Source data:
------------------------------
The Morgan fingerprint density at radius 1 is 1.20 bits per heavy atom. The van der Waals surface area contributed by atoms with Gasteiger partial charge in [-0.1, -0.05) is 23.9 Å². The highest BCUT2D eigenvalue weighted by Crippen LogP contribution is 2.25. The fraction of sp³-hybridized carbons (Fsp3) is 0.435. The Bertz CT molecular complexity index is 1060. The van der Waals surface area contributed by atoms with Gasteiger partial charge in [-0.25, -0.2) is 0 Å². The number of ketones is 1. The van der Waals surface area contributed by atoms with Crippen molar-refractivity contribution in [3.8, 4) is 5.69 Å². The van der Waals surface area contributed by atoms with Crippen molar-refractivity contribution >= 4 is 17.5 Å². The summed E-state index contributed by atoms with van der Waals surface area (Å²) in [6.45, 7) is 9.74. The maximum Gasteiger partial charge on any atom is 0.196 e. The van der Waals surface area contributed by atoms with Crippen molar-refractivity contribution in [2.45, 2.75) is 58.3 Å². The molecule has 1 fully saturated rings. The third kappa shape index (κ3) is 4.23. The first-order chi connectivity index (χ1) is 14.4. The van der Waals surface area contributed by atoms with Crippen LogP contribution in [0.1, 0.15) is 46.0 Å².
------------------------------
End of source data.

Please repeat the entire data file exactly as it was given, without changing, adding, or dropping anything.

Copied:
The Morgan fingerprint density at radius 1 is 1.20 bits per heavy atom. The van der Waals surface area contributed by atoms with Gasteiger partial charge in [-0.1, -0.05) is 23.9 Å². The highest BCUT2D eigenvalue weighted by Crippen LogP contribution is 2.25. The fraction of sp³-hybridized carbons (Fsp3) is 0.435. The Bertz CT molecular complexity index is 1060. The van der Waals surface area contributed by atoms with Gasteiger partial charge in [-0.25, -0.2) is 0 Å². The number of ketones is 1. The van der Waals surface area contributed by atoms with Crippen molar-refractivity contribution in [3.8, 4) is 5.69 Å². The van der Waals surface area contributed by atoms with Crippen molar-refractivity contribution >= 4 is 17.5 Å². The summed E-state index contributed by atoms with van der Waals surface area (Å²) in [6.45, 7) is 9.74. The maximum Gasteiger partial charge on any atom is 0.196 e. The van der Waals surface area contributed by atoms with Crippen molar-refractivity contribution in [2.45, 2.75) is 58.3 Å². The molecule has 1 fully saturated rings. The third kappa shape index (κ3) is 4.23. The first-order chi connectivity index (χ1) is 14.4. The van der Waals surface area contributed by atoms with Crippen LogP contribution in [0.1, 0.15) is 46.0 Å².